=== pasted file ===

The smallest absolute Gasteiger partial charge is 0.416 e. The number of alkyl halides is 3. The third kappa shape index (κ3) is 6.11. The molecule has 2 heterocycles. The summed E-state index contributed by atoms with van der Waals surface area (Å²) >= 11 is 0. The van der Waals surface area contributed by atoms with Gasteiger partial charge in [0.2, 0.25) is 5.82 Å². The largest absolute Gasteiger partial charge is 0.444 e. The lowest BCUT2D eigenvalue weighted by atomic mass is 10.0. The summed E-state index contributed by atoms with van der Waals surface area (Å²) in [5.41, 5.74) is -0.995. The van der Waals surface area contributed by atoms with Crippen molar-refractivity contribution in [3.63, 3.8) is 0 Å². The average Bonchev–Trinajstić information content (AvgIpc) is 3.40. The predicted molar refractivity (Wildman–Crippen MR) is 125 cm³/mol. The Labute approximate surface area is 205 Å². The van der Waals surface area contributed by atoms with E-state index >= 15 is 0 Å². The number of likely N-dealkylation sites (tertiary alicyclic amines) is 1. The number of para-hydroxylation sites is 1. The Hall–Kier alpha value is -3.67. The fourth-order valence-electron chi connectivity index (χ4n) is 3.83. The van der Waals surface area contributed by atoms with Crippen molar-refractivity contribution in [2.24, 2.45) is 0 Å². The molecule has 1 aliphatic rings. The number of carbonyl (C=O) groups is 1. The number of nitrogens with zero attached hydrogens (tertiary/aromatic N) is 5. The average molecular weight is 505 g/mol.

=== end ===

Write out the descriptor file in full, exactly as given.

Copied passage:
The smallest absolute Gasteiger partial charge is 0.416 e. The number of alkyl halides is 3. The third kappa shape index (κ3) is 6.11. The molecule has 2 heterocycles. The summed E-state index contributed by atoms with van der Waals surface area (Å²) >= 11 is 0. The van der Waals surface area contributed by atoms with Gasteiger partial charge in [0.2, 0.25) is 5.82 Å². The largest absolute Gasteiger partial charge is 0.444 e. The lowest BCUT2D eigenvalue weighted by atomic mass is 10.0. The summed E-state index contributed by atoms with van der Waals surface area (Å²) in [5.41, 5.74) is -0.995. The van der Waals surface area contributed by atoms with Crippen molar-refractivity contribution in [3.63, 3.8) is 0 Å². The average Bonchev–Trinajstić information content (AvgIpc) is 3.40. The predicted molar refractivity (Wildman–Crippen MR) is 125 cm³/mol. The Labute approximate surface area is 205 Å². The van der Waals surface area contributed by atoms with E-state index >= 15 is 0 Å². The number of likely N-dealkylation sites (tertiary alicyclic amines) is 1. The number of para-hydroxylation sites is 1. The Hall–Kier alpha value is -3.67. The fourth-order valence-electron chi connectivity index (χ4n) is 3.83. The van der Waals surface area contributed by atoms with Crippen molar-refractivity contribution in [2.24, 2.45) is 0 Å². The molecule has 1 aliphatic rings. The number of carbonyl (C=O) groups is 1. The number of nitrogens with zero attached hydrogens (tertiary/aromatic N) is 5. The average molecular weight is 505 g/mol.